Beef is graded in two ways, quality grades for tenderness, juiciness, and flavour and yield grades for the amount of usable lean meat from the carcass.

When it comes to grading beef, marbling is everything. The more marbling, the higher the quality grading.


note USDA is an international standardizaion , The Zimbabwean beef industry moved recently from a carcass grading system to a new carcass
classification system (Zimbabwean Carcass Classification & Grading Regulations, 2016). Under the new
system, beef carcasses are classified based on maturity (age), fat cover, conformation, gender and bruising
. In terms of age, carcasses are categorized into three classes (Table 3) according to the number of
erupted permanent incisor teeth in young cattle and the degree of spinal ossification in carcasses of fullmouth cattle. Fat cover is assessed objectively through subcutaneous backfat depth measured 5 cm laterally from the midline cut between 10th and 11th ribs and carcasses are allotted to one of five classes


There are eight beef quality grades (8) set by the USDA. Beef is assessed by highly-skilled  meat graders that determine where it is categorized.

Listed from highest to lowest quality:

  1. Prime
  2. Choice
  3. Select
  4.  Standard
  5. Commercial
  6. Utility
  7.  Cutter
  8. Canner

Many people mistake Wagyu for a beef grade, but it is not.  Wagyu stands for “Japanese cow.”
Wagyu beef is based on the Japanese Meat Grading Association (JMGA) guidelines. Wagyu is graded based on a 1 to 5 scoring system, with one representing poor and five representing excellent.Unlike USDA grading, Wagyu is assessed on the color and texture of the meat and fat. Like USDA grading, marbling is also assessed.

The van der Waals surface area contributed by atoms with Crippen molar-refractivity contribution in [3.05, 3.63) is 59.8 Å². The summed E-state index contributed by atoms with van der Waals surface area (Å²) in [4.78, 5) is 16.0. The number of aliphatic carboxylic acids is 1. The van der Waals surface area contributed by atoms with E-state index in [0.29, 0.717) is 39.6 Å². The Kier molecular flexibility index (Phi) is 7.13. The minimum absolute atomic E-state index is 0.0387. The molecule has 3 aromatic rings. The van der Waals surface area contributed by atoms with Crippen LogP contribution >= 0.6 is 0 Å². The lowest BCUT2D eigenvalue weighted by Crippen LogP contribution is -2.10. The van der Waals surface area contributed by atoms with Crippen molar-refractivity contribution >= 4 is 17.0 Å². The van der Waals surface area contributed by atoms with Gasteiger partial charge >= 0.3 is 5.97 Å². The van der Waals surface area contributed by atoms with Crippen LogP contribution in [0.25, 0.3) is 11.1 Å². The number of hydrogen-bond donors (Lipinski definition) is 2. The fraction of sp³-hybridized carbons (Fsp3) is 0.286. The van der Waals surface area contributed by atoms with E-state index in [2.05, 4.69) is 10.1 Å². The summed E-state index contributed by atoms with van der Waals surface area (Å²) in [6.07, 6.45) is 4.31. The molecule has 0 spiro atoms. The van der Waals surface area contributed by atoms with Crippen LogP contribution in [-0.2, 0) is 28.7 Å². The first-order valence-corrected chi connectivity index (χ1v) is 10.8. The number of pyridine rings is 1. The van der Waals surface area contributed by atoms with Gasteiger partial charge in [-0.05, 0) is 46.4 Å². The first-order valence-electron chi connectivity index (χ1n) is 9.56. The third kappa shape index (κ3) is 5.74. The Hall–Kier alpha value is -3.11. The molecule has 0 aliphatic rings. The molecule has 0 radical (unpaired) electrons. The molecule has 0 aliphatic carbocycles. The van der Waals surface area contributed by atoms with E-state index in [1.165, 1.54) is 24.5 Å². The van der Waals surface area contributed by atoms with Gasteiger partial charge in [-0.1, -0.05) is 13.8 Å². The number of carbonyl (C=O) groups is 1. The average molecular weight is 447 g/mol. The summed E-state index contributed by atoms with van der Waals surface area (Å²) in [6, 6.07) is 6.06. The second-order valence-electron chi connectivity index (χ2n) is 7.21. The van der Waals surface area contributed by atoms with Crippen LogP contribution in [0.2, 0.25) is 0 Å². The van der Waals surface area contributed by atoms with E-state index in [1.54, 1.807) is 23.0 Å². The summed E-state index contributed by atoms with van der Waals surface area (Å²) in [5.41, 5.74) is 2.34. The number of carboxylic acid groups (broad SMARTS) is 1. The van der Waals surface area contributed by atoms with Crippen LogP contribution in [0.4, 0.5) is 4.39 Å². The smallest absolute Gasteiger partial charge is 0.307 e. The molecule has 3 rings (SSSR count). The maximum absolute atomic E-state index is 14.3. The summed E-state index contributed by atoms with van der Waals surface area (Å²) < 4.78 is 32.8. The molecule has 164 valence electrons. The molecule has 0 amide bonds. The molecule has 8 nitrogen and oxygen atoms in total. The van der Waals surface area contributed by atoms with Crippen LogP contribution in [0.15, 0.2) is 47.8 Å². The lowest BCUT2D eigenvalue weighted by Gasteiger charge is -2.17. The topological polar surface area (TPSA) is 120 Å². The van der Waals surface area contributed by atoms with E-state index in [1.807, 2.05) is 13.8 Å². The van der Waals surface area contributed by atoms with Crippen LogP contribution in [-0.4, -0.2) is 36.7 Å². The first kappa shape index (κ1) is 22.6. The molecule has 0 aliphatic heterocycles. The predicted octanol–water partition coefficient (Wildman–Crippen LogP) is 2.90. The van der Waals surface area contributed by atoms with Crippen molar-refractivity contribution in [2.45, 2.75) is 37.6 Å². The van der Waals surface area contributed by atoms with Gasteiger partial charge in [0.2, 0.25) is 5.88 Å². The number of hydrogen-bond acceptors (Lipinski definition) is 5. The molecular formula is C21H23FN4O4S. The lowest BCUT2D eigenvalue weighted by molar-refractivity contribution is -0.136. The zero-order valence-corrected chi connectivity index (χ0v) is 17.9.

Prime beef is produced from young, well-fed steers (male cattle) where the marbling is abundant (8 to 13 percent fat). The age of the steers selected range between 9 to 42 months. They are not produced from heifers (younger female cattle) because heifers are used for breeding, and therefore the meat is tougher.

Cattle raised on grain will have more marbling than grass-fed beef. What’s interesting about this is that many people prefer grass-fed beef (with less marbling) because of its flavor.

Marbling Explained
Marbling is the white streaks of fat within lean sections of meat. It gets this name because it looks similar to a marble pattern. These white streaks melt away when cooking, hence the term “mouth-watering flavor.”


Choice beef is high-quality beef that comes from younger cattle, but it has less marbling than prime (4 to 10 percent). Choice grade beef accounts for approximately half of all graded beef. The age of the steers selected range between 9 to 96 months.

Select beef is leaner than prime and choice beef cuts because it has a lot less marbling (2 to 4 percent). Since it does not have as much (if any) marbling, it may be dry, tough in texture, and lacking in flavor.

 Standard and commercial beef grades are often sold as ungraded or as store brand beef.

Cattle producers who would like their beef to be graded must pay a service fee. USDA grading differs from mandatory meat inspections. Meat inspections are required by law, but they do not consider the quality and tenderness of the beef.

Since standard and commercial beef is ungraded, you run the risk of buying beef that lacks flavor and is not as tender as USDA graded alternatives.